That’s not what happened. Despite the many virtues and gala possibilities of those works, a by-the-book program would have been obvious and utterly safe. In other words, not remotely indicative of Murphy’s expansive, adventurous spirit. The counter-intuitive decision was made for Murphy’s first half to comprise dances not made for TAB, only one of which, The Silver Rose, has been previously danced by the company (it was created for Bayerisches Staatsballet in 2005). The rest of the pieces are from Murphy’s Sydney Dance Company days, where he reigned for more than 30 years and created a vast body of work – much more interesting and challenging for the dancers, undoubtedly, and good for rusted-on TAB audience members to see something from outside the square.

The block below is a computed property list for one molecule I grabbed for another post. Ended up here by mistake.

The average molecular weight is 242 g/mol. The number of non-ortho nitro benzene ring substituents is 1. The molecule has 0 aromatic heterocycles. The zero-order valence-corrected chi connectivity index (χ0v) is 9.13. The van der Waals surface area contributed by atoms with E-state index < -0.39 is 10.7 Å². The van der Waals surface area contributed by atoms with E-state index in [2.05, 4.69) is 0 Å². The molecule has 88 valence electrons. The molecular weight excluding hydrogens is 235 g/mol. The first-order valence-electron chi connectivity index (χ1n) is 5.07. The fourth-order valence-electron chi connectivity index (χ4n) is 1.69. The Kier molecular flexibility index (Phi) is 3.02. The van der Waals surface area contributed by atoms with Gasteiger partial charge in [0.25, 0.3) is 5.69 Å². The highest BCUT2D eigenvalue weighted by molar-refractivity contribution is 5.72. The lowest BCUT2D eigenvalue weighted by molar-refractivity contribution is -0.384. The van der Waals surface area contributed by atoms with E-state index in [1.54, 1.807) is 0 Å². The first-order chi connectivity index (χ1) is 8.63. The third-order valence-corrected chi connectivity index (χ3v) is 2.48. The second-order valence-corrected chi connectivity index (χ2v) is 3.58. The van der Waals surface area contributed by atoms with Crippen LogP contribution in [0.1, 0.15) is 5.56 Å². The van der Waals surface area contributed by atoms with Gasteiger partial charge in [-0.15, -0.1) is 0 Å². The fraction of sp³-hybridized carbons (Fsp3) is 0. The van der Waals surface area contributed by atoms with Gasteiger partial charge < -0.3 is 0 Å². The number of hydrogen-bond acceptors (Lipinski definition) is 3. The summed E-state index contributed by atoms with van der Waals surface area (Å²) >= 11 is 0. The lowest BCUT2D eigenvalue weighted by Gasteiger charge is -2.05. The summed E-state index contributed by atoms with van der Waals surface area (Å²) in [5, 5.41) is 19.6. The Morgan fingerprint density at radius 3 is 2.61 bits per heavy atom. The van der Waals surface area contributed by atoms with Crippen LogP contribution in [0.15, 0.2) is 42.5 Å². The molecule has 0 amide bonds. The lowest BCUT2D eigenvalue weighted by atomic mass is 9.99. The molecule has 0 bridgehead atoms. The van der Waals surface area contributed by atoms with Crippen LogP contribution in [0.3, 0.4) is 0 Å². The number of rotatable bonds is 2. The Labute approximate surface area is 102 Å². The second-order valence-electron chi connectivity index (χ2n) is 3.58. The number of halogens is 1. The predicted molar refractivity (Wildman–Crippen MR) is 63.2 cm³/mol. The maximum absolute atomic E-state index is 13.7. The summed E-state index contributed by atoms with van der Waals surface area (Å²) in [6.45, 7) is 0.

Murphy

Kevin Jackson and Lana Jones in Graeme Murphy’s Firebird. Photo: Daniel Boud

There is more coherence in the program than might be evident at first glance. First and most clearly there is the connective tissue built by Murphy’s choreographic style, with the audience able to see his intricate lifts, unusual partnering, witty details, human touches and erotic impulses thread their way through quite different pieces.

The need to move quickly from section to section meant some of Murphy’s most enticing larger productions featuring live music couldn’t be considered but, in the inclusion of Shéhérazade (1979), with its onstage mezzo-soprano soloist singing Ravel’s lush song cycle, and with pianist Scott Davie reprising his central onstage role in sections from Grand, there is a flavour of Murphy’s love for the integration of musicians and dancers. The excerpts from Air and Other Invisible Forces and Ellipse are a reminder of Murphy’s extensive collaborations with Australian composers (here Michael Askill and Matthew Hindson respectively).